If our public worship and prayers echoed what we find in the Psalms, we’d likely shock people and might even find ourselves called before the Church board for questioning and correction.
Unlike the stoic legalist or safe Churchman, the psalmist expressed the full range of emotions in worship. He felt no need to pretend that he had it all together. Nor did he limit himself to using only safe clichés in prayer and worship.
Yet one of the reasons the Psalms are deeply cherished by God’s people is because they openly express many of the emotions we feel. Sometimes the psalmist expressed debilitating anxiety and fear; other times he was plagued with a sense of despondency and discouragement. He didn’t hesitate to vent with anger over injustices and he admitted a loss perspective when he envied the prosperity of ungodly people.
The psalmist reminds us that there is a language of lament that is permitted in worship. One writer suggested that, “…it is precisely those who have the closest relationship with God who feel most at liberty to pour out their pain in protest to God – without fear of reproach. Lament is not only allowed in the Bible; it is modeled in abundance. God seems to want to give us as many words with which to fill out our complaint forms as to write our thank-you notes.” (Christopher J. H. Wright, The God I Don’t Understand: Reflections on Tough Questions of Faith).
Although the psalmist pondered dark questions out loud — even expressing feelings of helplessness and despair, more often, he overflowed with joy and praise to the God who is his “mighty rock and refuge” (Psalm 62:7). His astonishment at the compassion and unfailing love of God resounds throughout the psalms as one amazed that God “does not treat us as our sins deserve” (Psalm 103:10).
The Psalmist worked through all of these emotions and frustrations in worship and prayer. Yet while he readily admitted deep struggles with difficult realities common to mankind, he did not allow wrong responses to God to win ultimate control over his heart.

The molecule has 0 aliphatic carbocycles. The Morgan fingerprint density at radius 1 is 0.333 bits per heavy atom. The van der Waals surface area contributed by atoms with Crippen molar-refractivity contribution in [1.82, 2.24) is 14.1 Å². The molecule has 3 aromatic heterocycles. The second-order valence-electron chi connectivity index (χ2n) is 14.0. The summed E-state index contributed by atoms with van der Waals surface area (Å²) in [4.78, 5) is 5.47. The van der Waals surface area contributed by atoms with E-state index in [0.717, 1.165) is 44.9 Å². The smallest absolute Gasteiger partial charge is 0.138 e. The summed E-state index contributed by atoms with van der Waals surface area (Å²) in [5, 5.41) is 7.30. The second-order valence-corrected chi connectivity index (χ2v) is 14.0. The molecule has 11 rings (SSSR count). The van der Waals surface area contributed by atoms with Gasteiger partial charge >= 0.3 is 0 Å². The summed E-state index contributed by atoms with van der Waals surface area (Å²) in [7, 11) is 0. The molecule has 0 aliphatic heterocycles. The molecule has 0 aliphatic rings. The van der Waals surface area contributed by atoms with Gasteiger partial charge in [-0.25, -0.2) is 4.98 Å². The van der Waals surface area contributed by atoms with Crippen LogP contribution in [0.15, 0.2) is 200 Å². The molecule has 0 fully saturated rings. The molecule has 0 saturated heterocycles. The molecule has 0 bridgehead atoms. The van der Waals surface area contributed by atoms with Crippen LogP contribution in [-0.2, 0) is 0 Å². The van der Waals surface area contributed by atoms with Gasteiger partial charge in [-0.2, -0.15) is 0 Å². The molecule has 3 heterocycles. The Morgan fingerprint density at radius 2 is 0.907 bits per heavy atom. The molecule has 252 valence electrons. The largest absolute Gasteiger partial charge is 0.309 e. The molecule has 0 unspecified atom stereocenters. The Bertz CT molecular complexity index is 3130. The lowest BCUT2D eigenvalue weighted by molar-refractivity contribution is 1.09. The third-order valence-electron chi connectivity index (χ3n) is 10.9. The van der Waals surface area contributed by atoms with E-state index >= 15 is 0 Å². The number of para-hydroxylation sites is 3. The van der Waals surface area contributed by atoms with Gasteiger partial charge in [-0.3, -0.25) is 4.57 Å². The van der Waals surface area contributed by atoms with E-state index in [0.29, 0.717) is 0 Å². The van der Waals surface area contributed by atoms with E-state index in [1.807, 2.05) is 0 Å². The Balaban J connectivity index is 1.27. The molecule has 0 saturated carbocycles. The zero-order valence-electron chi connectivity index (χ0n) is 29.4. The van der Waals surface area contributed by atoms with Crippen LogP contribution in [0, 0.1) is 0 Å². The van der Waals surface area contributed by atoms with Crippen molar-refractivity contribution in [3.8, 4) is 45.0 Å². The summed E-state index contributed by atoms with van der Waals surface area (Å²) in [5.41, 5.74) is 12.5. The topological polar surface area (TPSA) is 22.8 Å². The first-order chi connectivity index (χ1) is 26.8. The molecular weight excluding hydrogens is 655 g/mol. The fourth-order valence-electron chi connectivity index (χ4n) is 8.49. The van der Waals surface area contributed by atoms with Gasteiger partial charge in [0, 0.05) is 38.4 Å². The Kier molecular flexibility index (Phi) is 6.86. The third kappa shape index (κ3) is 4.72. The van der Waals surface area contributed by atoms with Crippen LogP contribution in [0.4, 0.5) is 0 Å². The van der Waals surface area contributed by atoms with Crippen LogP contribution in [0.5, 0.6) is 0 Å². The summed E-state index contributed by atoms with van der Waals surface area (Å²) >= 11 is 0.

Whatever his frame of mind or condition of heart, he openly expressed his thoughts and feelings to the God he loved and longed for. He worked things out in God’s presence. Isn’t this part of what prayer involves? Can you identify with what it means to wrestle in prayer? (cf. Colossians 4:12).
The psalmist also engaged in what some call “self-talk.” He wrote letters of protest to himself. Sometimes he confronted his soul with accountability questions: “Why are you downcast, O my soul? Why so disturbed within me?” Then he launched firm exhortations to himself: “Put your hope in God, for I will yet praise him my Savior and my God.” (Psalm 42:5-6). “Find rest, O my soul, in God alone” (Psalm 62:5).
The psalmist often paused – in the midst of his struggles – to offer a lesson or word of challenge to God’s people:
“Trust in him at all times, O people; pour out your hearts to him, for God is our refuge. Lowborn men are but a breath, the highborn are but a lie; if weighed on a balance, they are nothing; together they are only a breath. Do not trust in extortion or take pride in stolen goods; though your riches increase, do not set your heart on them. One thing God has spoken, two things have I heard: that you, O God, are strong, and that you, O Lord, are loving. Surely you will reward each person according to what he has done” (Psalm 62:8-12).
If the psalmist, David applied for a staff position in our Churches and gave us his “diary of worship” to better understand his life, we might hesitate to give him serious consideration? We would at least want clarification on his imprecatory psalms. Is it possible that we have a lot to learn in our churches from this man after God’s own heart? Do we sanitize our worship in a way that would never allow someone to express the range of emotions found in the Psalms?